To avoid the delays associated with transferring data between Earth and Mars, NASA scientists have developed software that allows the rovers roaming Mars to analyze on the fly. The Jet Propulsion Lab (JPL) in Pasadena, CA built a platform called Onboard Autonomous Science Investigation System (OASIS). OASIS allows the rover to perform image and data analysis and react to the results without human intervention.
To supplement the efforts of OASIS, Autonomous Exploration for Gathering Increased Science (AEGIS) was uploaded to Opportunity in December of 2009. Prior to the introduction of AEGIS, images of the Martian surface were transmitted to Earth, analyzed and then translated into geological targets. The target would then be uploaded to the rover. The time associated with data transfer and the near archaic processing speeds mandated by the limitations of space platforms meant that this entire process took days to accomplish. Often, by the time the operations team received the images the rover had already moved far beyond the location. In short, there was no way to react in real-time.
Since the advent and implementation of AEGIS, Opportunity has the ability to complete onboard reasoning. The seven-step process of determining what may be “interesting” begins with AEGIS prioritizing targets within a wide-field of vision. Rocks within the field are analyzed against the target parameters sent to the rover by the craft’s sequencing team at JPL. Attributes such as brightness, shape and size are judged. Those objects that possess attributes deemed as “interesting” are inspected further as are objects found in close proximity to the “interesting” object.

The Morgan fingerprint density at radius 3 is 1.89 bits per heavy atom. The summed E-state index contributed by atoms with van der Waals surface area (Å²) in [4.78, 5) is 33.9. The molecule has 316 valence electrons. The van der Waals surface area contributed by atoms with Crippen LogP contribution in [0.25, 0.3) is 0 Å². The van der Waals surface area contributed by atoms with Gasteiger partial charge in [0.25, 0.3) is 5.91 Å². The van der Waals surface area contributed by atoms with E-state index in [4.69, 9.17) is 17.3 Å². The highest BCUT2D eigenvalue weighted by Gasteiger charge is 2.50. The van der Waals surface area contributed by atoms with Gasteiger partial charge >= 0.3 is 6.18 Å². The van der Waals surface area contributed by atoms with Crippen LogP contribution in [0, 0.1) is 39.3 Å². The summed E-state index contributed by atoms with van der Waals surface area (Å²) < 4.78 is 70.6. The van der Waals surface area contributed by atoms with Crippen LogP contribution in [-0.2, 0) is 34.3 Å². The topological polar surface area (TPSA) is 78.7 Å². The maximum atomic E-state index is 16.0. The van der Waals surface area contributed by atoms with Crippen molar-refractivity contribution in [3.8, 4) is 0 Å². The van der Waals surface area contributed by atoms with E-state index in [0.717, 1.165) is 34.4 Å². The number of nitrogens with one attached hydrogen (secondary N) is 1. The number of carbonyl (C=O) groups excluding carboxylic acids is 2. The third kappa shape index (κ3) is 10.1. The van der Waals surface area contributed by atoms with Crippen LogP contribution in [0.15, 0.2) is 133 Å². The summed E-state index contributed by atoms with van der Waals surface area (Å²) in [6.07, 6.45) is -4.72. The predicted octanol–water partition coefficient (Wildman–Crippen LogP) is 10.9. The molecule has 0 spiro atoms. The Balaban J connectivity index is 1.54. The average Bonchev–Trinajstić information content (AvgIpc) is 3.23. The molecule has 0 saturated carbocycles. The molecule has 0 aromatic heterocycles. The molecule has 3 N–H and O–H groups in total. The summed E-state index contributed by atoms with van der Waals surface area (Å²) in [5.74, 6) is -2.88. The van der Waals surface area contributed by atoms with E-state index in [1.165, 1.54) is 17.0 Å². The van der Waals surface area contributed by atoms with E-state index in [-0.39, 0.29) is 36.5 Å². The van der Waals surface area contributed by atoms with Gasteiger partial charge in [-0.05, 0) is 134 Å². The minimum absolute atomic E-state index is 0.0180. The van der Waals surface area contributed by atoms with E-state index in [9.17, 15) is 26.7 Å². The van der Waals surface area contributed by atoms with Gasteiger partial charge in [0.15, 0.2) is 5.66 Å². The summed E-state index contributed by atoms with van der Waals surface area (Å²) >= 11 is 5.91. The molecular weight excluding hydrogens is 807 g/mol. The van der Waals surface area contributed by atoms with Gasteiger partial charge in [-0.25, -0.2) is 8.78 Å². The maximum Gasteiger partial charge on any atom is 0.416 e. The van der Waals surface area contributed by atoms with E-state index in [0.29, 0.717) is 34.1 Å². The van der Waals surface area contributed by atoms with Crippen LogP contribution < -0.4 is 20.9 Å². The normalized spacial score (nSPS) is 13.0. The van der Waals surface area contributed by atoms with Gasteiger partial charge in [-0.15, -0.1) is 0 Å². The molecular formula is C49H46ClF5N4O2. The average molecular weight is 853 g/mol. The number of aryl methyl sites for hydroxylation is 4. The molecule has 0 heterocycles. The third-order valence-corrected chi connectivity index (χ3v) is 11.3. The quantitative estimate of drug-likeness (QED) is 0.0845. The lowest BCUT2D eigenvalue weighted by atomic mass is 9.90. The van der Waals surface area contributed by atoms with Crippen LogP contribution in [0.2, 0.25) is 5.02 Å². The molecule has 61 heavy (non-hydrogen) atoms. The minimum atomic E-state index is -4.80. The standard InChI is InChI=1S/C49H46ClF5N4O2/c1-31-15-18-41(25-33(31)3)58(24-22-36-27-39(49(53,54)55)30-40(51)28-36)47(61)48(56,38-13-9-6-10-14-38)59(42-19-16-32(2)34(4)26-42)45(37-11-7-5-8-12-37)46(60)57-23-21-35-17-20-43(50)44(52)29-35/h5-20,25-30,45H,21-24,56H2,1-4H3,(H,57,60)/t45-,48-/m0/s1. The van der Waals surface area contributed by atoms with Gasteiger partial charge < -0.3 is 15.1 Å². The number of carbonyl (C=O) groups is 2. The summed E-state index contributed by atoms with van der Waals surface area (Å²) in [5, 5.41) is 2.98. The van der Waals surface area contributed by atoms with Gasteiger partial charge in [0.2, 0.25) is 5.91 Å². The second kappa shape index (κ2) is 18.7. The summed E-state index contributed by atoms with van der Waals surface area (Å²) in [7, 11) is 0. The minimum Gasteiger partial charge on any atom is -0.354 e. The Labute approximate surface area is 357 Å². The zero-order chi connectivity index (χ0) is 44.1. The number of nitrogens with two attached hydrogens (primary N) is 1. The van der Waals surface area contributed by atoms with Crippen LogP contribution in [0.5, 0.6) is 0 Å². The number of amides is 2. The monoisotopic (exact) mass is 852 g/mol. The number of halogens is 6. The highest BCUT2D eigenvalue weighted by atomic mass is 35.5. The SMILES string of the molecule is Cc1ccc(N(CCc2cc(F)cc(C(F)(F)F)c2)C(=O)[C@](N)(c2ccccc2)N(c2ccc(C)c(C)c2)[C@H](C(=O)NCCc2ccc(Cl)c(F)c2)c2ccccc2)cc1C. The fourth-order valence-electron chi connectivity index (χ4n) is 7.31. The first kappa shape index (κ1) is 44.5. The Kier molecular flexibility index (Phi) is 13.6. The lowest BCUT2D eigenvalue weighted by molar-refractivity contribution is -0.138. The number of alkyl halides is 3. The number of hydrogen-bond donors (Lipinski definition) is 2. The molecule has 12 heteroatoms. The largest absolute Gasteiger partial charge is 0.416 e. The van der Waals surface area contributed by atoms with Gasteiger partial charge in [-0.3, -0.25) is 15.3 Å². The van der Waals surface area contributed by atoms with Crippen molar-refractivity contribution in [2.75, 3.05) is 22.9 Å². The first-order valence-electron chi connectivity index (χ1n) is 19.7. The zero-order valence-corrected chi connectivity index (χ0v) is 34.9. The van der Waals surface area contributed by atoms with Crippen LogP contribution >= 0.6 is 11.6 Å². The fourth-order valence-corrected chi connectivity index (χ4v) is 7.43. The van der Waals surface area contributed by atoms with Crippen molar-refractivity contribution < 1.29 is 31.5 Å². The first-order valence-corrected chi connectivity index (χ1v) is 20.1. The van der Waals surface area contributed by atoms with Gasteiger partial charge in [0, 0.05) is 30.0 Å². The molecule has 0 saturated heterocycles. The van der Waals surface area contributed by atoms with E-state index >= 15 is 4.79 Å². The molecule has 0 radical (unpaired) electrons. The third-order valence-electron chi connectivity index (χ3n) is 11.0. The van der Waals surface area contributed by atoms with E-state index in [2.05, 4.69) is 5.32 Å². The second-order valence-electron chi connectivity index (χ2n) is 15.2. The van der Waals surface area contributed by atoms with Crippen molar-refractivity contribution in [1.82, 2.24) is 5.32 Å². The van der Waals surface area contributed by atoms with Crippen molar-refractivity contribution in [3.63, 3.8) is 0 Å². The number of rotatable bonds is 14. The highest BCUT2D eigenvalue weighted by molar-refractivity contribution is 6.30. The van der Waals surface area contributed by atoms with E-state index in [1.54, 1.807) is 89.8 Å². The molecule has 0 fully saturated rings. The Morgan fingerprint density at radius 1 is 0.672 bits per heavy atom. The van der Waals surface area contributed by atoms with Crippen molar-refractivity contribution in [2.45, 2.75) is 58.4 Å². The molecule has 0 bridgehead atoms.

AEGIS collects 13-color filter, panoramic images of a range of terrains including rock outcrops, crater ejectors, boulders and cobbles. The color images identify the physical, mineralogical and photometric properties of surface of the Red Planet and aid scientists and researchers in determining its geologic and aqueous history.
Developing vision software for use in space applications has proven to be simpler than developing similar software for use on our home planet. The barren environment found on Mars reduces the distractions and variables that often impede computer vision. The supervisor of computer vision group at JPL, Larry Matthies, notes that the planet is basically desert and void of weather; the only shadow that exists is that cast by the rover itself. Even with this practically variable-free environment, research performed in support of the Mars missions has contributed to breakthroughs in stereo vision and visual odometry. Previously considered to be very expensive and error-prone, extracting 3D information was based on high-contrast points in images such as corners and edge, which led to sparse 3D images. Matthies has since developed a fast algorithm that produces dense 3D information with high reliability based on a large number of points within the image, which is being utilized by Curiosity rover.
Avi Valentine is a contributing writer for Computer Vision Online.
Photo credit: NASA